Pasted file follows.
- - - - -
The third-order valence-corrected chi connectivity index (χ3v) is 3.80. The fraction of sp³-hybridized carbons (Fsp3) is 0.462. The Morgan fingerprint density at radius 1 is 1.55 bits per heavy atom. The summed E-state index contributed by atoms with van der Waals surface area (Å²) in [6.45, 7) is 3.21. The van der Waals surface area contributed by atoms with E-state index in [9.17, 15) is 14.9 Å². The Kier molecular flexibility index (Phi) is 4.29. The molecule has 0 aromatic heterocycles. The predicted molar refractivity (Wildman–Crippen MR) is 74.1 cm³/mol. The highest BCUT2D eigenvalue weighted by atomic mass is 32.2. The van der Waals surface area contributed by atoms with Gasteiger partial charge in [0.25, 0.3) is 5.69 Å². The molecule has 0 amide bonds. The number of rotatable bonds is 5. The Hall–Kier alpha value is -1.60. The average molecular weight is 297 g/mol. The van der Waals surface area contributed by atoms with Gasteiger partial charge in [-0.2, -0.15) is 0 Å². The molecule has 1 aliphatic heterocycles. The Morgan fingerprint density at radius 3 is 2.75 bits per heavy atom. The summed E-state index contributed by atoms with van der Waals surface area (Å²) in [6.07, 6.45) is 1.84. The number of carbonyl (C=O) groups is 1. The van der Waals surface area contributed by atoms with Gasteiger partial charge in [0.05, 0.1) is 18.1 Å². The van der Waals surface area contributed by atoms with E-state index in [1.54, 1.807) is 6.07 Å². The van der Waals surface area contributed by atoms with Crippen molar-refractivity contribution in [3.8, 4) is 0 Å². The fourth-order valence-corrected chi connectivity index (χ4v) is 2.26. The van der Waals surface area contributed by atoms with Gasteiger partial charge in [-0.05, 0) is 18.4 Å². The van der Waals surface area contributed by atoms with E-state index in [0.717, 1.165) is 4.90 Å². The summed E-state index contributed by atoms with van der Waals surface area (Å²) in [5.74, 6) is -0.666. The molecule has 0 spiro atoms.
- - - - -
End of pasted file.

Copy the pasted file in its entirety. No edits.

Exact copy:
The third-order valence-corrected chi connectivity index (χ3v) is 3.80. The fraction of sp³-hybridized carbons (Fsp3) is 0.462. The Morgan fingerprint density at radius 1 is 1.55 bits per heavy atom. The summed E-state index contributed by atoms with van der Waals surface area (Å²) in [6.45, 7) is 3.21. The van der Waals surface area contributed by atoms with E-state index in [9.17, 15) is 14.9 Å². The Kier molecular flexibility index (Phi) is 4.29. The molecule has 0 aromatic heterocycles. The predicted molar refractivity (Wildman–Crippen MR) is 74.1 cm³/mol. The highest BCUT2D eigenvalue weighted by atomic mass is 32.2. The van der Waals surface area contributed by atoms with Gasteiger partial charge in [0.25, 0.3) is 5.69 Å². The molecule has 0 amide bonds. The number of rotatable bonds is 5. The Hall–Kier alpha value is -1.60. The average molecular weight is 297 g/mol. The van der Waals surface area contributed by atoms with Gasteiger partial charge in [-0.2, -0.15) is 0 Å². The molecule has 1 aliphatic heterocycles. The Morgan fingerprint density at radius 3 is 2.75 bits per heavy atom. The summed E-state index contributed by atoms with van der Waals surface area (Å²) in [6.07, 6.45) is 1.84. The number of carbonyl (C=O) groups is 1. The van der Waals surface area contributed by atoms with Gasteiger partial charge in [0.05, 0.1) is 18.1 Å². The van der Waals surface area contributed by atoms with E-state index in [1.54, 1.807) is 6.07 Å². The van der Waals surface area contributed by atoms with Crippen molar-refractivity contribution in [3.8, 4) is 0 Å². The fourth-order valence-corrected chi connectivity index (χ4v) is 2.26. The van der Waals surface area contributed by atoms with Gasteiger partial charge in [-0.05, 0) is 18.4 Å². The van der Waals surface area contributed by atoms with E-state index in [0.717, 1.165) is 4.90 Å². The summed E-state index contributed by atoms with van der Waals surface area (Å²) in [5.74, 6) is -0.666. The molecule has 0 spiro atoms.